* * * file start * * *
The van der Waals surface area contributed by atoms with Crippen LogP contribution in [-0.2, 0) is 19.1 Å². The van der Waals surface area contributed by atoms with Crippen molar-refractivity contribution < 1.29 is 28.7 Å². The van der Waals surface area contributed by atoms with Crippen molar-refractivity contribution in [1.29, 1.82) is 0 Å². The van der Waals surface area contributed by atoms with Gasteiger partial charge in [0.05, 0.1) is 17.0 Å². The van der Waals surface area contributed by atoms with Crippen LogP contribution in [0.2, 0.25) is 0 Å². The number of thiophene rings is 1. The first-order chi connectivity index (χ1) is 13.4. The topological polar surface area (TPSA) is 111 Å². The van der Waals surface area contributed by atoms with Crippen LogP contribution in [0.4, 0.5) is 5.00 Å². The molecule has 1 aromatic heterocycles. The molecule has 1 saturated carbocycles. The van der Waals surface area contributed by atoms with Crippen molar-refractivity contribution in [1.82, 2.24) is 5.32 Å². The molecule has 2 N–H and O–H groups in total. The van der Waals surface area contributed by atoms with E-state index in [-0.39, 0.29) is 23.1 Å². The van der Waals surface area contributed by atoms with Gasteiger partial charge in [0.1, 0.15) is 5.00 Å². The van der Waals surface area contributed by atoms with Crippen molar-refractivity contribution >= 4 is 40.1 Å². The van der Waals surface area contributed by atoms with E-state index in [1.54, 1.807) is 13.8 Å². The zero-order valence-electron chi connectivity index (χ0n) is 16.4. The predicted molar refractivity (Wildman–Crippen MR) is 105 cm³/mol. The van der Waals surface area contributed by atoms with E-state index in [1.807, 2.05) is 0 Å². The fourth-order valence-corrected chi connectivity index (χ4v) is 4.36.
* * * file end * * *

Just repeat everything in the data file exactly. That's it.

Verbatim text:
The van der Waals surface area contributed by atoms with Crippen LogP contribution in [-0.2, 0) is 19.1 Å². The van der Waals surface area contributed by atoms with Crippen molar-refractivity contribution < 1.29 is 28.7 Å². The van der Waals surface area contributed by atoms with Crippen molar-refractivity contribution in [1.29, 1.82) is 0 Å². The van der Waals surface area contributed by atoms with Gasteiger partial charge in [0.05, 0.1) is 17.0 Å². The van der Waals surface area contributed by atoms with Crippen LogP contribution in [0.2, 0.25) is 0 Å². The number of thiophene rings is 1. The first-order chi connectivity index (χ1) is 13.4. The topological polar surface area (TPSA) is 111 Å². The van der Waals surface area contributed by atoms with Crippen LogP contribution in [0.4, 0.5) is 5.00 Å². The molecule has 1 aromatic heterocycles. The molecule has 1 saturated carbocycles. The van der Waals surface area contributed by atoms with Crippen molar-refractivity contribution in [1.82, 2.24) is 5.32 Å². The molecule has 2 N–H and O–H groups in total. The van der Waals surface area contributed by atoms with E-state index in [-0.39, 0.29) is 23.1 Å². The van der Waals surface area contributed by atoms with Gasteiger partial charge in [0.1, 0.15) is 5.00 Å². The van der Waals surface area contributed by atoms with Crippen molar-refractivity contribution >= 4 is 40.1 Å². The van der Waals surface area contributed by atoms with E-state index in [1.54, 1.807) is 13.8 Å². The zero-order valence-electron chi connectivity index (χ0n) is 16.4. The predicted molar refractivity (Wildman–Crippen MR) is 105 cm³/mol. The van der Waals surface area contributed by atoms with E-state index in [1.807, 2.05) is 0 Å². The fourth-order valence-corrected chi connectivity index (χ4v) is 4.36.